The next origin revealed that the amnesia story was a lie.  Selina Kyle had been married to a rich man who beat her.  When she left him, he tried to ruin her.  Her first robbery was stealing back the jewelry he’d given her and, titillated by the thrill, she continued.  The attitudes expressed by this version of Catwoman are not at all difficult to decode, for the author puts it right in the text: Selina tells Batman she made up the amnesia story to get out of the life of crime because  “I was thirty years old and I didn’t want to die without love… without children.”  That Selina does marry Bruce Wayne and has a child with him: Helena Wayne.  While modern sensibilities may kneejerk at the notion that every woman must pang for motherhood, I submit that the root idea that all humans, both men and women, want love is a timeless and valid one.

Things took a bit of a turn when the in-your-face feminism of the Sixties sent the comics boys into a tizzy.  Consider the mentality of a writer who had the Green Lantern’s girlfriend become evil Star Sapphire for 5 days each month.  How does such a man respond to images on the news of women shouting for equality and burning their bras?  Well, Catwoman donned go-go boots and snarled about “The Battle of the Sexes” and how “No man would ever tame her,” and that same writer gave Batman a new enemy/love interest, a submissive Asian who “was good company even when she was quiet.

Yeah.  Seriously.  Amazing, isn’t it?

The Catwoman of Tim Burton’s Batman Returns is of a period that lost the most fundamental “Look, up in the sky” aspect of superhero comics: the wish fulfillment of a child, the adventures of characters we would all want to be if we could.  To fly, to be strong, to swing across the city on a silken Batline, to have exciting adventures in a world of larger than life color…  In the spirit of remaking all the known characters as damaged human beings that no sane person would ever want to be, Selina was a meek, repressed, overworked secretary whose boss killed her.  All of her ‘empowerment’ was a reaction to oppression and victimization, but it should be noted that this is not really a gender attitude.  The men in Burton’s world fare no better.

Of Frank Miller’s Year One and subsequent comics based on its Catwoman origin, all that any enlightened reader need do is look at the body of Miller’s work.  The sheer number of prostitutes, rapes and castrations paint a vivid portrait of the man doing the writing and his attitudes, but just in case anyone doubts, Rob Bricken has taken the trouble to map it all out in 6 Hints that Frank Miller Might Have Issues with Women.   What all this says about Miller is – well, it’s Miller.  It doesn’t have to represent the rest of us.  We don’t have to be the generation that was so terrified of women’s sexuality they had to demonize it.  It was DC who let this guy with obvious issues about women’s sexuality define a woman’s icon.  It is DC Comics who refuses to remedy or even admit that error.  It falls to other media to do so.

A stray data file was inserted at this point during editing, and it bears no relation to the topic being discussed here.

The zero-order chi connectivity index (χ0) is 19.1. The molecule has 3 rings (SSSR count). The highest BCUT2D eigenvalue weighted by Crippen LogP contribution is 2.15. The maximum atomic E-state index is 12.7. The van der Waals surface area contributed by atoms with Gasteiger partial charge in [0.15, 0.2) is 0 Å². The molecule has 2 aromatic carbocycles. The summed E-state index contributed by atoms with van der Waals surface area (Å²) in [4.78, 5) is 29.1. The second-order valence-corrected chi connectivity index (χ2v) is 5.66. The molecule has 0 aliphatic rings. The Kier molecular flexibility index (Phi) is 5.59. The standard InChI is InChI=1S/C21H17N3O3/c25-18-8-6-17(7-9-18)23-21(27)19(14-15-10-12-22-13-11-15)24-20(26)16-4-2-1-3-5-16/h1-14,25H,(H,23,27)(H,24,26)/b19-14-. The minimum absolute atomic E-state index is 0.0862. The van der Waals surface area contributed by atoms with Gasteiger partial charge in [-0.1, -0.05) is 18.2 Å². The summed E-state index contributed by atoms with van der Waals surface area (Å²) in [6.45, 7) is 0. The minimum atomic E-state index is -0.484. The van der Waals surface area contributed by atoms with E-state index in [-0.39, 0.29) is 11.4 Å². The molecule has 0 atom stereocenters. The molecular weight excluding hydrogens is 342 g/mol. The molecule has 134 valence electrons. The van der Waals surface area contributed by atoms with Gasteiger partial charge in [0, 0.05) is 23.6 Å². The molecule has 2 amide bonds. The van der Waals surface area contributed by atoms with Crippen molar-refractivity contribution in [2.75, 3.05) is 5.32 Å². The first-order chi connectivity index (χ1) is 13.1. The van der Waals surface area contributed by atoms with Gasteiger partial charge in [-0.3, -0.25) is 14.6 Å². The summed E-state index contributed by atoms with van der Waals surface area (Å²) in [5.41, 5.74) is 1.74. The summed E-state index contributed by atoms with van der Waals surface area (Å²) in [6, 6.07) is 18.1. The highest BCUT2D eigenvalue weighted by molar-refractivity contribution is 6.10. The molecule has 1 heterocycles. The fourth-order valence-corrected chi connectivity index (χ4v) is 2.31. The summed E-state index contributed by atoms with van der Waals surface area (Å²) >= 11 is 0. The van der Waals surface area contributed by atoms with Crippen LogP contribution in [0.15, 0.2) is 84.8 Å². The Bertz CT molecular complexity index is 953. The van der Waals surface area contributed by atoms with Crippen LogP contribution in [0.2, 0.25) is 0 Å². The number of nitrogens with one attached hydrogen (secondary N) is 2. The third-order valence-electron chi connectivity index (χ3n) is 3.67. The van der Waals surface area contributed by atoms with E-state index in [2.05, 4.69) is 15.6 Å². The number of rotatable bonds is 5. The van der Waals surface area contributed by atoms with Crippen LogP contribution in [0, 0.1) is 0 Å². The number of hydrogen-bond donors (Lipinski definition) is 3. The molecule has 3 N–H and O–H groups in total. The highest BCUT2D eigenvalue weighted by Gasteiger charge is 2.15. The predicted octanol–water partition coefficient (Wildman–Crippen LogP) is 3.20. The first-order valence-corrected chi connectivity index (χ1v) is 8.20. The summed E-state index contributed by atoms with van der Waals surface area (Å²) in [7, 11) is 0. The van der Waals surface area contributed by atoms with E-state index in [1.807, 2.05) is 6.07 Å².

Mr. Nolan, I’m looking at you.  The 21st Century is eagerly waiting to see what “Our” Catwoman will be.

Chris Dee
www.catwoman-cattales.com

Article first published as Catwoman and Cleopatra: Inkblots of an Age on Blogcritics.

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Comic-Con Tweets

July 24, 2010
If you have an iPhone to give away, you can get thousands of people at Comic-Con to tweet anything you want.  Next year, I’m buying a couple dozen for:


Didio looks like he’s aged 30 years since September.

Twilight fan panel canceled after CosPlay mishap.

Comic-Con fun: ordered a Cattitude at the Marriott bar in front of Matt Idelson.

Unless you’re dressed as an Imperial Storm Trooper, DO NOT go in Room 26AB.

Grant Morrison has the cursed monkey’s paw.

Three things that should never go together: IMAX, vampires and nachos.  I’m just sayin’

Jim Lee is HOT.
(Not giving away a phone for that, it’s just a personal observation.)

Bride of the Demon was only written to make Denny O’Neil stop trying to break up Batman and Catwoman, settle down and  do his effing job.

Of course it didn’t work, he just started spending his time trying to make Bride continuity and The Long Halloween an Elseworld.

No, seriously, my Uncle Larry was dead for 3 days and he looked better than Didio looks now.

Just saw a Xena, a real Catwoman and two Hulks beating up a goggle-whore in Ballroom 3.  WIN!

Comic-Con fun: ordered a DEE-vious at Hilton bar in front of Will Pfeifer.

Javier Grillo-Marxuach is HOT.
(No giveaway.  Again, just a personal observation.)

Those were the droids you were looking for.

Unless that hazmat suit is real, DO NOT go in Room 8.

Ferregamo, Manolo Blanik and Jimmy Choo recognize DC Comics w/ special merit award.

There is no such thing as a Lego Amazon.

Chris Dee
www.catwoman-cattales.com
cattales.yuku.com

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Porn

May 19, 2010